Discouragement of youth: an eternal condition

“The children now love luxury; they have bad manners, contempt for authority; they show disrespect for elders and love chatter in place of exercise. Children are now tyrants, not the servants of their households. They no longer rise when elders enter the room. They contradict their parents, chatter before company, gobble up dainties at the table, cross their legs, and tyrannize their teachers.”


The man who said these things about the youth of his era  lived four centuries before Jesus’ birth.

Socrates was one of those great Greek classical philosophers and thinkers whose words live for eternity. So, too, do his concerns about youth.

I think of these words when I hear people disparage today’s younger generation. I think of them knowing that Socrates felt this way long before the world was introduced to the teachings of those we follow today.

I have begun looking once again at a volume I’ve cherished for many years. “The Greatest Generation,” written by broadcast journalist Tom Brokaw, tells of the heroism of those who fought during World War II, returned home build their lives and in the process build the mightiest nation the world has ever seen.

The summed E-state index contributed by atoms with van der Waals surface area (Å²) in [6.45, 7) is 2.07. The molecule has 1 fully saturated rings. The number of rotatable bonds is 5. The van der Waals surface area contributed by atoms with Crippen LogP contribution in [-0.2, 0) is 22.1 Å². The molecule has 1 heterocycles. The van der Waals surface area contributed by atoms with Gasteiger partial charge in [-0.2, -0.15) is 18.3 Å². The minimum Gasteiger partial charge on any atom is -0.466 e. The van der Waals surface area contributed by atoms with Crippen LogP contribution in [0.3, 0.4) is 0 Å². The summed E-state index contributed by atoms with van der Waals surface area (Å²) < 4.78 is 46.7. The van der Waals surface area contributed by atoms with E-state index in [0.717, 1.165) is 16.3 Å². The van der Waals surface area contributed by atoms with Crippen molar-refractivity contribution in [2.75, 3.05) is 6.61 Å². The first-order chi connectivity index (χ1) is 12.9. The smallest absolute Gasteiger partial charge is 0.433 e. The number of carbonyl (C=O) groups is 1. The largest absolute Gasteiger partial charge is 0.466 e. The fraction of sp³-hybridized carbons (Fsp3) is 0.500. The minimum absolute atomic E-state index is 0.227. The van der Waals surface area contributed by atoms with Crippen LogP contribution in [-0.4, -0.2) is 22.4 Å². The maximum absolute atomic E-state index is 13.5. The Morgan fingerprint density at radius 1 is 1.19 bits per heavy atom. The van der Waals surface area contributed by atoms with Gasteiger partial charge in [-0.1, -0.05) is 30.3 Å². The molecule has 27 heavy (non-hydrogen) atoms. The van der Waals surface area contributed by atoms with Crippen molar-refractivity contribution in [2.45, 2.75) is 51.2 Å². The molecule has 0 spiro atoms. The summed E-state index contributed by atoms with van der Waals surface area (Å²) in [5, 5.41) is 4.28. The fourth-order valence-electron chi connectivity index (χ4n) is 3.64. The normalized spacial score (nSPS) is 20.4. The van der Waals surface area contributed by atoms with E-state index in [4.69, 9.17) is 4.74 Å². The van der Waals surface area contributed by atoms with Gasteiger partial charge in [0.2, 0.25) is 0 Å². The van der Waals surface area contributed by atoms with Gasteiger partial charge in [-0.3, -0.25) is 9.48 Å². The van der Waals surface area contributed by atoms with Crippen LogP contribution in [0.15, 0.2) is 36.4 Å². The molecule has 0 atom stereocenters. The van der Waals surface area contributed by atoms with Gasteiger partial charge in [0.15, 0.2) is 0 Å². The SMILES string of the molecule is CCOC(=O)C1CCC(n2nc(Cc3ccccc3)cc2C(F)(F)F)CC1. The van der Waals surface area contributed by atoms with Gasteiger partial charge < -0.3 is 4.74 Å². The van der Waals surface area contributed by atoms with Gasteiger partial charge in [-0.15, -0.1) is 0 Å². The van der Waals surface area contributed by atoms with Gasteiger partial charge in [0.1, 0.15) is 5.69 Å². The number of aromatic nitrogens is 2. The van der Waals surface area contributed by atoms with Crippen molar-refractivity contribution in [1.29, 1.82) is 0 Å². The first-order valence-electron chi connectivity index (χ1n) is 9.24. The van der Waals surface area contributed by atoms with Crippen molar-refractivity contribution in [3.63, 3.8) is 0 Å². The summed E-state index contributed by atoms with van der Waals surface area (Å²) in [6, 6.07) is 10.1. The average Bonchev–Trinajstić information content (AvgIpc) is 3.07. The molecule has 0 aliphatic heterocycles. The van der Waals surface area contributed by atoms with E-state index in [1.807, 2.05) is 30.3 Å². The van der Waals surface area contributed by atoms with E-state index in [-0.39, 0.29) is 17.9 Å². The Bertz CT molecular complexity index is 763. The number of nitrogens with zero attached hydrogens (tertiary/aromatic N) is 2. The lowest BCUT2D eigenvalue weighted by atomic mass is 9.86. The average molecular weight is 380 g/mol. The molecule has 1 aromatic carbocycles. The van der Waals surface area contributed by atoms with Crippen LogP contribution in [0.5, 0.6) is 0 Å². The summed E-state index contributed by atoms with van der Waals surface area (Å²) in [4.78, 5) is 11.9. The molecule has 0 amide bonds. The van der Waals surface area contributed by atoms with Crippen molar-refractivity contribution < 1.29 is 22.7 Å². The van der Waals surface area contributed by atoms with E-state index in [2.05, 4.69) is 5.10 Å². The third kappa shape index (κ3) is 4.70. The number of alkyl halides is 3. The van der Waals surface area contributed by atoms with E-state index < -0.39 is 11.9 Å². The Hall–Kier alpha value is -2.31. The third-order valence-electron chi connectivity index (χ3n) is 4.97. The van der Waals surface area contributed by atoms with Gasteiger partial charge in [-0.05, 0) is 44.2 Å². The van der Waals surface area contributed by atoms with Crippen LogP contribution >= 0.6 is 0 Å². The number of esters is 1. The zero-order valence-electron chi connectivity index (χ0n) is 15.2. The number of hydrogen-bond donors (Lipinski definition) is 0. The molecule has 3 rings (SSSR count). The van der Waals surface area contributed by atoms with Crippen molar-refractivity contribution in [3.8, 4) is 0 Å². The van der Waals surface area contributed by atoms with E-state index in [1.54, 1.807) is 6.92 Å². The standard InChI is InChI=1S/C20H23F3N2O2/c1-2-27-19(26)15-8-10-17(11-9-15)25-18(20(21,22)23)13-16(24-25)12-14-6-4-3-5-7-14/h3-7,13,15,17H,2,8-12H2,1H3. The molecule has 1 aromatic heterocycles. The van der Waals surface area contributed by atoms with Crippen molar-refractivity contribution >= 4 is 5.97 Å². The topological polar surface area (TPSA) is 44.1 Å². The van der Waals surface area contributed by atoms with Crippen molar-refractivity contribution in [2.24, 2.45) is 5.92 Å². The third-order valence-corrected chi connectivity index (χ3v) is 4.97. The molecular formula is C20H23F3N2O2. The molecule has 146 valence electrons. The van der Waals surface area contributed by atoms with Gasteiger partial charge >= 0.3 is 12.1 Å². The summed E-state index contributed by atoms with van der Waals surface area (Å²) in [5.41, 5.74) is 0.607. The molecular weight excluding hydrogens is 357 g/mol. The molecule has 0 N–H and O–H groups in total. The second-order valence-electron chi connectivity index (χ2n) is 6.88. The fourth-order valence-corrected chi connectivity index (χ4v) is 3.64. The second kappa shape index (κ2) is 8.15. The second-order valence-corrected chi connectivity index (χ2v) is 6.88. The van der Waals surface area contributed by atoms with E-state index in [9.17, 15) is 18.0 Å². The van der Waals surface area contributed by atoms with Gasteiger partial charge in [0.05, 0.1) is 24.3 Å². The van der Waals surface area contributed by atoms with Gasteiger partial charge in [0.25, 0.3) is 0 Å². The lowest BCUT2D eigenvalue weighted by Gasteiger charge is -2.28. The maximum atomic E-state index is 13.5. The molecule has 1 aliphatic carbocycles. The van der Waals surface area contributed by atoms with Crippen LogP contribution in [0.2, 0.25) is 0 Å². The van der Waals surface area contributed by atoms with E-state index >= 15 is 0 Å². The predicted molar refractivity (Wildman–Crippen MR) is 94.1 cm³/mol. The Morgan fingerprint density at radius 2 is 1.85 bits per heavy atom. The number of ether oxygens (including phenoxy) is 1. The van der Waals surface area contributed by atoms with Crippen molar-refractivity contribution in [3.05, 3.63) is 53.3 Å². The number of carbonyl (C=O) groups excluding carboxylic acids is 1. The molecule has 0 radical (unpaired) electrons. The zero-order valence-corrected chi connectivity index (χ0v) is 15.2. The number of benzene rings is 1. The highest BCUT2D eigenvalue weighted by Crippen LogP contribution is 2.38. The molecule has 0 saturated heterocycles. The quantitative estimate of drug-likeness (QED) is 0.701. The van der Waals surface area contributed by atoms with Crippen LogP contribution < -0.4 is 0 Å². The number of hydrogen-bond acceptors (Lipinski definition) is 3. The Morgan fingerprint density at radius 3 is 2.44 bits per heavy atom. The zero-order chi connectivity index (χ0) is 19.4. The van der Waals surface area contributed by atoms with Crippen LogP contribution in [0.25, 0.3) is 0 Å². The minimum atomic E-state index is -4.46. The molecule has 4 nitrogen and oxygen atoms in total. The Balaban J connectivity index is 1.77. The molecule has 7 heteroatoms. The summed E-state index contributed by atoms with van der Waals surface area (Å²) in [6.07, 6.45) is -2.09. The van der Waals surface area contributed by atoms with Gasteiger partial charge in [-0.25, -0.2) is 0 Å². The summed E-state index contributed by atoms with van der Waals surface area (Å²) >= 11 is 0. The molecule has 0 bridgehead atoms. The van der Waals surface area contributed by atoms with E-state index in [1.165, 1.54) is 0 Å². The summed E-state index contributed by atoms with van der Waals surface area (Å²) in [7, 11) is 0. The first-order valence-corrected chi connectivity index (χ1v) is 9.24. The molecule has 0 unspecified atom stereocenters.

Yes, they were great men and women. But they’ve been followed by other great generations, too. Men and women who sacrificed for their country. Many paid the ultimate price. Others came home and, by golly, built their own lives and continued the work started by many millions of others who came before them.

And all the while they have griped out loud about the youth of their era. They wonder whether civilization as they know it will survive those who “tyrannize their teachers,” or those who “contradict their parents” or “gobble up dainties at the table.”

I am supremely confident civilization as we know it will survive. Indeed, it might even become even better than what we know today.

My sense is that Socrates might have known that to be the case when he offered the quotation attributed to him back in the day.

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